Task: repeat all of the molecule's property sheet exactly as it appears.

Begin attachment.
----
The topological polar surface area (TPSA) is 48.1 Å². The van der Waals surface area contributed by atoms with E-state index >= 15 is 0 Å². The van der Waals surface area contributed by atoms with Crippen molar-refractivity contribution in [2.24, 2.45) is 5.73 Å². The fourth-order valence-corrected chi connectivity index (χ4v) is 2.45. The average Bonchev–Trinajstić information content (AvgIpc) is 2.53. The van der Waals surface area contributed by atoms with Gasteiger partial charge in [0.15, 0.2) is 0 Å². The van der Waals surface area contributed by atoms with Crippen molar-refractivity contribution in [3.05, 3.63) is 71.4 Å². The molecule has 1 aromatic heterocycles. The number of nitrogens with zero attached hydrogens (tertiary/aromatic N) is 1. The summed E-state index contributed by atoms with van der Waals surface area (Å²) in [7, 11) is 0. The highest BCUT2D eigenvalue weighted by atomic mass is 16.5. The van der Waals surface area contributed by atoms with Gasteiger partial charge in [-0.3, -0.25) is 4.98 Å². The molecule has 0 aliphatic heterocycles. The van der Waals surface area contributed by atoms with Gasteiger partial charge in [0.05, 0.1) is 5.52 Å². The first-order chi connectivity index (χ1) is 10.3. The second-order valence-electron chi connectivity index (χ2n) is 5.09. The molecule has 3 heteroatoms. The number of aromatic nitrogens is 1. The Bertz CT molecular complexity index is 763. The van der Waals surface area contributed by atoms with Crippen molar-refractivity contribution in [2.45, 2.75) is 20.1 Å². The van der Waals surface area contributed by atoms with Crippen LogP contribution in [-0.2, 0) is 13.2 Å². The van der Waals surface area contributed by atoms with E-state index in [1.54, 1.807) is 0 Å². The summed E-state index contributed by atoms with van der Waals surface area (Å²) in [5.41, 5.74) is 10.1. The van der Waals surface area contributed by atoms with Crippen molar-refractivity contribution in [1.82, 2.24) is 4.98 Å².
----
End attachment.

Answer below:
The topological polar surface area (TPSA) is 48.1 Å². The van der Waals surface area contributed by atoms with E-state index >= 15 is 0 Å². The van der Waals surface area contributed by atoms with Crippen molar-refractivity contribution in [2.24, 2.45) is 5.73 Å². The fourth-order valence-corrected chi connectivity index (χ4v) is 2.45. The average Bonchev–Trinajstić information content (AvgIpc) is 2.53. The van der Waals surface area contributed by atoms with Gasteiger partial charge in [0.15, 0.2) is 0 Å². The van der Waals surface area contributed by atoms with Crippen molar-refractivity contribution in [3.05, 3.63) is 71.4 Å². The molecule has 1 aromatic heterocycles. The number of nitrogens with zero attached hydrogens (tertiary/aromatic N) is 1. The summed E-state index contributed by atoms with van der Waals surface area (Å²) in [7, 11) is 0. The highest BCUT2D eigenvalue weighted by atomic mass is 16.5. The van der Waals surface area contributed by atoms with Gasteiger partial charge in [-0.3, -0.25) is 4.98 Å². The molecule has 0 aliphatic heterocycles. The van der Waals surface area contributed by atoms with Gasteiger partial charge in [0.05, 0.1) is 5.52 Å². The first-order chi connectivity index (χ1) is 10.3. The second-order valence-electron chi connectivity index (χ2n) is 5.09. The molecule has 3 heteroatoms. The number of aromatic nitrogens is 1. The Bertz CT molecular complexity index is 763. The van der Waals surface area contributed by atoms with Crippen molar-refractivity contribution in [2.45, 2.75) is 20.1 Å². The van der Waals surface area contributed by atoms with Crippen LogP contribution in [-0.2, 0) is 13.2 Å². The van der Waals surface area contributed by atoms with E-state index in [1.54, 1.807) is 0 Å². The summed E-state index contributed by atoms with van der Waals surface area (Å²) in [5.41, 5.74) is 10.1. The van der Waals surface area contributed by atoms with Crippen molar-refractivity contribution in [1.82, 2.24) is 4.98 Å².